The CILIP Carnegie Medal is awarded annually by children’s librarians for the year’s most outstanding book for young people. Established in 1935, when it was awarded to Arthur Ransome for Swallow and Amazons, it is the UK’s oldest and most prestigious children’s book award. Many authors refer to it as “the one I want to win”.

Every spring, up to 16 lower school boys choose to shadow the Carnegie judging process by reading, discussing, reviewing and voting on the eight titles shortlisted for the award.

Shadowers at Abingdon come together with shadowers from five other Abingdon schools to discuss the shortlist, promote their favourite book and ultimately decide the winning title.

Shadowing begins in mid-March, immediately after the announcement of the books shortlisted for the Carnegie award. Students read the shortlisted books during the same period as the national judges, meet regularly to discuss and evaluate the titles using the national judging criteria, and writing reviews to be posted on the Carnegie website.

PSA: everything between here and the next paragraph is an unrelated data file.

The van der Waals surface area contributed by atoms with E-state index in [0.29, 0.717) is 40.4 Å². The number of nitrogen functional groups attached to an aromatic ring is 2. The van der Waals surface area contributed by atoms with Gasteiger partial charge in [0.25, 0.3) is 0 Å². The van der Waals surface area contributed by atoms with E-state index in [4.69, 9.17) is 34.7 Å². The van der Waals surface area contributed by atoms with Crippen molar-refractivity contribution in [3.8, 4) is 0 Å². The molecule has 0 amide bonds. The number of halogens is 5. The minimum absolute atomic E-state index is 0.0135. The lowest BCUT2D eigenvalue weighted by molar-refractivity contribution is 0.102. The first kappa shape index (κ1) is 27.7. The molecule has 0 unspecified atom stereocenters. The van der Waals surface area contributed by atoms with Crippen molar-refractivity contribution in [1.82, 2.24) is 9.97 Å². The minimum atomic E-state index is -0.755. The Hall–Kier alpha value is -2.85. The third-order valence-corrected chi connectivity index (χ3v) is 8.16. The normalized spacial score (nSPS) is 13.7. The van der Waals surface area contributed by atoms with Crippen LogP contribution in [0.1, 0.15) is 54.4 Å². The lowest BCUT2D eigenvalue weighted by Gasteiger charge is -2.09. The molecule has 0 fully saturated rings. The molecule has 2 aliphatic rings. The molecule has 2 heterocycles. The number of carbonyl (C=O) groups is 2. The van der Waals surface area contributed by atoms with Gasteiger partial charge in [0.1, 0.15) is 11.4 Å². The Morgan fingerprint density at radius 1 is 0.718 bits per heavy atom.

Shadowing culminates in the Abingdon Forum, where more than 100 students work in groups to create dramatic promotions that are then performed in front of judges with backgrounds in publishing, bookselling and writing.

By shadowing the Carnegie, students broaden their reading, challenge their preconceptions of what makes a ‘good read’, and sharpen their critical skills and debating ability. Apart from all that, they have great fun.